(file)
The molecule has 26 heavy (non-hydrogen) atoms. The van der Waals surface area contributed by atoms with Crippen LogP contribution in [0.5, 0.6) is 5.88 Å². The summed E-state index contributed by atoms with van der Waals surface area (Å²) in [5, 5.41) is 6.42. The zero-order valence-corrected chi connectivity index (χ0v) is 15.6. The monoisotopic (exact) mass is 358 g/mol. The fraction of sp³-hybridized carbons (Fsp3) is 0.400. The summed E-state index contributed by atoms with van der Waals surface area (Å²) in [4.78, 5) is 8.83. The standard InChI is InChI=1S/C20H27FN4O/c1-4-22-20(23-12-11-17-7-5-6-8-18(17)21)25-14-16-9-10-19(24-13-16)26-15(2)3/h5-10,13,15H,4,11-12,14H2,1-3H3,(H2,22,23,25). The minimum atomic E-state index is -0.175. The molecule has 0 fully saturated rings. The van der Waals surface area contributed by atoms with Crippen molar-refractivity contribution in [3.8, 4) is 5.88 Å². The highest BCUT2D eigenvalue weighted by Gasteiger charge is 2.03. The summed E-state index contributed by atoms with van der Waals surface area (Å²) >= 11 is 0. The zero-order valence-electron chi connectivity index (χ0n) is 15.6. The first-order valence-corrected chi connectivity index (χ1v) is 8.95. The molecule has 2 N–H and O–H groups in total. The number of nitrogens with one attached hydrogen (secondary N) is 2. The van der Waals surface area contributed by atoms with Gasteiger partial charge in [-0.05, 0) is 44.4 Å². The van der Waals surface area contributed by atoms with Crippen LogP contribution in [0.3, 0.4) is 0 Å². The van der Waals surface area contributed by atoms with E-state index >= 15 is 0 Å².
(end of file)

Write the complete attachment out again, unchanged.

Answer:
The molecule has 26 heavy (non-hydrogen) atoms. The van der Waals surface area contributed by atoms with Crippen LogP contribution in [0.5, 0.6) is 5.88 Å². The summed E-state index contributed by atoms with van der Waals surface area (Å²) in [5, 5.41) is 6.42. The zero-order valence-corrected chi connectivity index (χ0v) is 15.6. The monoisotopic (exact) mass is 358 g/mol. The fraction of sp³-hybridized carbons (Fsp3) is 0.400. The summed E-state index contributed by atoms with van der Waals surface area (Å²) in [4.78, 5) is 8.83. The standard InChI is InChI=1S/C20H27FN4O/c1-4-22-20(23-12-11-17-7-5-6-8-18(17)21)25-14-16-9-10-19(24-13-16)26-15(2)3/h5-10,13,15H,4,11-12,14H2,1-3H3,(H2,22,23,25). The minimum atomic E-state index is -0.175. The molecule has 0 fully saturated rings. The van der Waals surface area contributed by atoms with Crippen molar-refractivity contribution in [3.8, 4) is 5.88 Å². The highest BCUT2D eigenvalue weighted by Gasteiger charge is 2.03. The summed E-state index contributed by atoms with van der Waals surface area (Å²) >= 11 is 0. The zero-order valence-electron chi connectivity index (χ0n) is 15.6. The first-order valence-corrected chi connectivity index (χ1v) is 8.95. The molecule has 2 N–H and O–H groups in total. The number of nitrogens with one attached hydrogen (secondary N) is 2. The van der Waals surface area contributed by atoms with Gasteiger partial charge in [-0.05, 0) is 44.4 Å². The van der Waals surface area contributed by atoms with Crippen LogP contribution in [0.3, 0.4) is 0 Å². The van der Waals surface area contributed by atoms with E-state index >= 15 is 0 Å².